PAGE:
On seeing… truly (or how my escaping colour blindness is a metaphor for escaping spiritual blindness)

My wife Robyn is an amazing gift giver. She is thoughtful. This year for Father’s Day she exceeded all expectations by giving me a trip to the optometrist and some new glasses.

That might sound like an anti-climax.

New glasses.

But these are magic glasses.

I can now see colours that previously did not exist for me.

Colour blindness is a weird phenomenon to try to explain to someone who doesn’t experience it. I’ve given up. I’ve also given up playing the game where people ask ‘what colour is this’ because I just don’t know, and I can’t see what I’m missing, and I hate that. I hate trying to identify colours, especially around the red/green spectrums, but the way colour works means I also have trouble with purples, and yellows, and other weird colours I’d never expected.

I had a default way of seeing the world. I had no idea what I was missing.

But now I know.

And boy, was I missing a lot.

You can watch reaction videos that pretty much capture my experience here.

It’s crazy to know how much I was missing. One way to demonstrate it, simply, is that I thought I had these apps on my phone’s home screen grouped by colour.

Now I know I didn’t…

One retailer of these glasses, EnChroma, has a video that says that colour blind people see “a world less saturated, less vibrant” and that has been my experience. Apparently you non-colour blind people can experience life through our eyes by looking at the world through a piece of green cellophane.

Even wearing them I spent a bunch of time skeptical that what I’m seeing now is really real, and not just the world through rose coloured glasses (and maybe the person who coined that idiom was colour blind…). But the more I dig in to this reality, the realer it seems. EnChroma has an online colour blindness test. Here are my results without the glasses on, and then wearing them.

I was missing so much. Who knew? Well. Everybody. Everybody who isn’t colour blind that is. And if you are colour blind — those reaction videos are real. These glasses are amazing.

It’s worth seeing the world as it is.

Over the past year or two I’ve been having another experience that feels a lot like this. I think I’m also recovering from being spiritually colour blind.

It started with my deep dive into C.S Lewis’ academic work The Discarded Image, and Charles Taylor’s A Secular Age, and their shared analysis of the modern western world; that we’ve chosen a view of the world that is “less saturated” and “less vibrant”; that we’ve, because of our commitment to rationalism and a purely ‘sensible’ world; a world where only what we can sense is real; disenchanted reality. Where we could’ve kept our rose coloured glasses on we’ve reached for (or been given) the green cellophane by a culture, and powerful institutions, and perhaps spiritual forces, that do very well for themselves by keeping us blind to reality as it is. We settle for a less saturated, less vibrant, life and colour blindness becomes our reality, green cellophane becomes our lens.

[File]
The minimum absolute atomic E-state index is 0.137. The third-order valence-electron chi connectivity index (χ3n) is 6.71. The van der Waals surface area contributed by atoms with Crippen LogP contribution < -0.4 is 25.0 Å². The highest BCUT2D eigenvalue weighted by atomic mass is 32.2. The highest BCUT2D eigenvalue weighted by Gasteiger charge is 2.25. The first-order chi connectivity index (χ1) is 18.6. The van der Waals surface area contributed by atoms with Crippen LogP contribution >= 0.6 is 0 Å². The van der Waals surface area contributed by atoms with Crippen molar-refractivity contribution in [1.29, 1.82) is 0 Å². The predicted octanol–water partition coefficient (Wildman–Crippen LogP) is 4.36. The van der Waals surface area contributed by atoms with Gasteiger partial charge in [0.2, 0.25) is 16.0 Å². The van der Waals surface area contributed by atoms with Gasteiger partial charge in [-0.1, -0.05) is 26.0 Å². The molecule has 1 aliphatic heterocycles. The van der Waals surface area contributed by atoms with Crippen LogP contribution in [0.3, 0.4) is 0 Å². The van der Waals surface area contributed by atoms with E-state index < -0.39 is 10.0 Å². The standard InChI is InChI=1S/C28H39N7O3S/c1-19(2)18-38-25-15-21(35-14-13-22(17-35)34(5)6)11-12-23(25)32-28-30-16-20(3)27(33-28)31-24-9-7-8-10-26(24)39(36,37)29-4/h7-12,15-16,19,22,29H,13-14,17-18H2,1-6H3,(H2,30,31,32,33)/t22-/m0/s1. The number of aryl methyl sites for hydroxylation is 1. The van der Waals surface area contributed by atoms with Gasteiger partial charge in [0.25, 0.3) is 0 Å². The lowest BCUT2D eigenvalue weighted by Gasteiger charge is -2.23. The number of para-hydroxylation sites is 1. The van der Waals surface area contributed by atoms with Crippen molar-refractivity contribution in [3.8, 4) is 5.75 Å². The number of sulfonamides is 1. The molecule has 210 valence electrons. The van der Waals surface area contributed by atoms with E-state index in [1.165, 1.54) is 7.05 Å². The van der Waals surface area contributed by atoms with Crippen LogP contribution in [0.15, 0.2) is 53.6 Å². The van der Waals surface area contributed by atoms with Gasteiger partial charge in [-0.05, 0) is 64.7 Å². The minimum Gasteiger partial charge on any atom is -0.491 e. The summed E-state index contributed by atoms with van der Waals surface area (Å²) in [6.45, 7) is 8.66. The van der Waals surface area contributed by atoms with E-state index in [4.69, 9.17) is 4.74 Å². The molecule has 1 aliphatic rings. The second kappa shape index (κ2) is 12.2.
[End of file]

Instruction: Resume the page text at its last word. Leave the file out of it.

And this lens effects the way we see everything. Reality as we live in it, but also, for Christians, the Bible and the story of Jesus as we encounter it. One ‘new pair of glasses’ that might help us see the world as it really is, or at least one that worked for me, was Michael Heiser’s Unseen Realm, which invites us to free ourselves of the green cellophane view provided by the modern world, and to read the Biblical text the way its first readers would have understood it; part of this exercise is to, with Lewis, Taylor, and Heiser, acknowledge that not every part of our modern, secular, age is a product of a Christian vision of reality, and that not everything modern is truer than the past.

Trying to take off the ‘green cellophane’ of the disenchanted view, or overcoming spiritual colour blindness with this new lens is weird. I spend a lot of time feeling the same sort of skepticism about this way of seeing the world that I now feel when I see colours. Surely this can’t actually be real?

There’s an interesting dynamic here for me where, for example, there’s a temptation to read Genesis 1 as modern people and either say ‘science disproved this, so it can’t be true’ or to read the creation story through the lens of modern science and try to make it cohere, and this is a trap that both the young earth creationist movement and old earth counterparts fall into.

I remember sitting in an Old Testament subject at college scoffing at  ancient conceptual maps of the cosmos with a heavenly and earthly realm like this one, because to take that seriously was to take the Old Testament too literally, when we now have our model of the universe through science, and so our job was to get to the ‘actual truth’ the Old Testament was trying to convey; that God is the creator of a good and ordered world, and we mess it up through sin… but what if one of the big points of the creation story is that there is a heavenly realm, and an earthly one? And what if this is one of the threads that binds the whole narrative of the Bible from first chapter to last chapter together (where heaven and earth are brought together in a new creation)?